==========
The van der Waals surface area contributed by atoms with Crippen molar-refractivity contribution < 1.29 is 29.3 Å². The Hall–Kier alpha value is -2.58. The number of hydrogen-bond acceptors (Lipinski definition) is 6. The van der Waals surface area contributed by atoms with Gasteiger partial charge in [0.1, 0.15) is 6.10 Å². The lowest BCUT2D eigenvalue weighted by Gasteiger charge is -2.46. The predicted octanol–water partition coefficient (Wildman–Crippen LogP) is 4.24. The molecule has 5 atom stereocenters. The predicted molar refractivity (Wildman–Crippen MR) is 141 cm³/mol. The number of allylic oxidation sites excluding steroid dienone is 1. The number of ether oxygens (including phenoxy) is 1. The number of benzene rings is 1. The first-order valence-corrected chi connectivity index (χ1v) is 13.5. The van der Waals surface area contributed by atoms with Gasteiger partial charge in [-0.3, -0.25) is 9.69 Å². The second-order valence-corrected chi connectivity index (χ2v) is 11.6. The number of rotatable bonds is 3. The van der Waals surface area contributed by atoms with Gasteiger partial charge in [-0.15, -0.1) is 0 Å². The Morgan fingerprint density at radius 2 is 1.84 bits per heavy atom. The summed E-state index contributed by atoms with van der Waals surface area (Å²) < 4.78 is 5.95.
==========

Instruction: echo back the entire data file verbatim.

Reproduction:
The van der Waals surface area contributed by atoms with Crippen molar-refractivity contribution < 1.29 is 29.3 Å². The Hall–Kier alpha value is -2.58. The number of hydrogen-bond acceptors (Lipinski definition) is 6. The van der Waals surface area contributed by atoms with Gasteiger partial charge in [0.1, 0.15) is 6.10 Å². The lowest BCUT2D eigenvalue weighted by Gasteiger charge is -2.46. The predicted octanol–water partition coefficient (Wildman–Crippen LogP) is 4.24. The molecule has 5 atom stereocenters. The predicted molar refractivity (Wildman–Crippen MR) is 141 cm³/mol. The number of allylic oxidation sites excluding steroid dienone is 1. The number of ether oxygens (including phenoxy) is 1. The number of benzene rings is 1. The first-order valence-corrected chi connectivity index (χ1v) is 13.5. The van der Waals surface area contributed by atoms with Gasteiger partial charge in [-0.3, -0.25) is 9.69 Å². The second-order valence-corrected chi connectivity index (χ2v) is 11.6. The number of rotatable bonds is 3. The van der Waals surface area contributed by atoms with Gasteiger partial charge in [-0.15, -0.1) is 0 Å². The Morgan fingerprint density at radius 2 is 1.84 bits per heavy atom. The summed E-state index contributed by atoms with van der Waals surface area (Å²) < 4.78 is 5.95.